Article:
Back in August 2009, the International Monetary Fund (IMF) released a report stating that a global economic recovery had begun to finally take hold following the credit crisis. Since that time, global economies have continued to recover and stock markets across the world have rallied strongly. Since that report was released the S&P 500 is up nearly 30%, while the MSCI EAFE , a main global stock market index, is up more than 30%. Since the market hit bottom in March 2009, the S&P is up more than 60% while EAFE is up nearly 120%.
It has been an impressive run, but recent trends suggest growth is starting to slow in most markets. Just this week, the IMF released another report to suggest there are "considerable risks" that could derail the impressive recovery the world has seen: higher in , conflict in the Middle East, along with the earthquake and tsunami in Japan, the world's third largest , are making further growth more of an uphill battle.
Looking more closely at specific economies, a study performed by the investment research arm of JPMorgan and released in the Financial Times in late March detailed that only three global markets are still experiencing steady growth. All of the other markets are either seeing negative growth or at least a deceleration in current growth rates to suggest expansion could reverse course soon.
In other words, near-term sentiment is currently bearish in all but three global markets. And while a number of international markets, including the BRIC countries of Brazil, Russia, India and China, remain appealing over the long haul, this data suggest they could be entering a dry spell given inflation worries and the fact that more developed markets are finally awakening following the credit crisis.
Below is an overview of these three markets. After a brief look at each, I'll give my take on how investors can...
The United States was the first to see its housing bubble burst, and the ensuing financial crisis this created spread quickly throughout the rest of world. The market was slow to recover, but low interest rates and constant government assistance, including quantitative easing, appear to be working and encouraging higher business and consumer spending. The most recent employment report found that the fell to 8.8% and continues to fall from the double-digit levels it hit at the peak of the crisis.
The credit crisis was especially unkind to Germany, as the country lost its title as the largest exporter in the world to China. Its export market experienced the biggest drop in 60 years in 2009 as the economy shrank by 5%, as sales of cars, machine tools and other related industrial equipment plummeted. As in the U.S., Germany's economy was slow to respond but recently picked up speed and is seeing robust demand, both inside the country and overseas, for industrial and construction equipment and automobiles. A recent Bloomberg report detailed that the German economy picked up speed as 2010 came to a close, while the JPMorgan report stated Germany is now one of the only markets still experiencing higher growth trends.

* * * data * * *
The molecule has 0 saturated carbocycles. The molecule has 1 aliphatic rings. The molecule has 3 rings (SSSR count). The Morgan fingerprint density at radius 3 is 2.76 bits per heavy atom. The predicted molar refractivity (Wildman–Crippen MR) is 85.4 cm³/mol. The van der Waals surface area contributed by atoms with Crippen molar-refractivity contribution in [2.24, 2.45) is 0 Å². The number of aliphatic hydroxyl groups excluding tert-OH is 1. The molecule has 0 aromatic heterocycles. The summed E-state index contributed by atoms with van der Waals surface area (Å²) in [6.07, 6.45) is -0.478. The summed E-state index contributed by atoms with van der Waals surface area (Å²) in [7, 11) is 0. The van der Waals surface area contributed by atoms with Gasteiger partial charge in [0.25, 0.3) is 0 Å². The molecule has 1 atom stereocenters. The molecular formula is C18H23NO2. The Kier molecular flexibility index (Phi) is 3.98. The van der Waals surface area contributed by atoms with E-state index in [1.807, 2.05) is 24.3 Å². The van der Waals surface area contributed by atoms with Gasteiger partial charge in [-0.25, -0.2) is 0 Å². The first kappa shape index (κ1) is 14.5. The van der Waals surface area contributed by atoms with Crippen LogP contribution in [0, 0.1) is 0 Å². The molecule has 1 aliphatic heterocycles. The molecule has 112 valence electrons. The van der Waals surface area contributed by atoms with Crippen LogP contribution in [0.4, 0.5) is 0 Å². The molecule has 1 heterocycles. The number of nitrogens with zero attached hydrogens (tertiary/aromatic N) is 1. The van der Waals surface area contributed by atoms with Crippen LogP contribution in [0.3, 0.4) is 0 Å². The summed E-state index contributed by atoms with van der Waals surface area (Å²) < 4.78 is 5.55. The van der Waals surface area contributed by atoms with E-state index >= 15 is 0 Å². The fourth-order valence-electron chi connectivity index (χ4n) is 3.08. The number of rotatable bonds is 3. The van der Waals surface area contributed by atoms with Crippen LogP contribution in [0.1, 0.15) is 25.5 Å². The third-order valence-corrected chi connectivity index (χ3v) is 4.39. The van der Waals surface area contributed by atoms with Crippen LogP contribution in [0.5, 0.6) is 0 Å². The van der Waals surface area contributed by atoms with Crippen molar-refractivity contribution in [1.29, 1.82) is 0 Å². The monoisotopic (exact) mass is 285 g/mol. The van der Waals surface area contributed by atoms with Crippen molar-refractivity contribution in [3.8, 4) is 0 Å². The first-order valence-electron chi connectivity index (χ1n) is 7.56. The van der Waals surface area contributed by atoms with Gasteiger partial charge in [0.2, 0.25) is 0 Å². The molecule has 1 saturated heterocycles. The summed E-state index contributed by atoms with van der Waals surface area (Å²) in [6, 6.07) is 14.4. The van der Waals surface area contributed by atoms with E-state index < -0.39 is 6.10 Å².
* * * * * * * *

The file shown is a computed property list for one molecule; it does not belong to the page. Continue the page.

Conditions in Japan have changed quickly due to the recent earthquake and devastating tsunami it unleashed on the eastern seaboard. Prior to this, Japan, along with Germany, experienced a slow response to the credit crisis but saw its fortunes improve along with its emphasis on exporting to other countries. Like Germany, Japan sends millions of autos and industrial equipment to markets around the world each year. The current disaster has put a continued recovery on hold, but the need to rebuild will mean a needed boost to the domestic economy, as an estimated $300 billion will be needed to address the damage the tsunami and current nuclear crisis are inflicting on the country.
Action to Take ---> The JPMorgan report focused on positive revisions in its report. Given its emphasis on publicly-traded firms, investing in a select handful of national bellwethers is perhaps the best approach to exploiting the opportunities in these markets. A focus on economically-sensitive industrial firms is a good bet because their earnings should rise considerably along with the economic upswing.
In the United States, industrial conglomerates General Electric (NYSE: GE) and United Technologies (NYSE: UTX) are solid investment candidates. German industrial leader Siemens NYSE: SI) is another sound bet in the industrial space. In Japan, Toyota (NYSE: TM) and Honda (NYSE: HMC) are seeing a near-term hit, given it is currently difficult to procure supplies after the earthquake, but they remain automotive leaders and will continue to export cars and trucks to the rest of the world.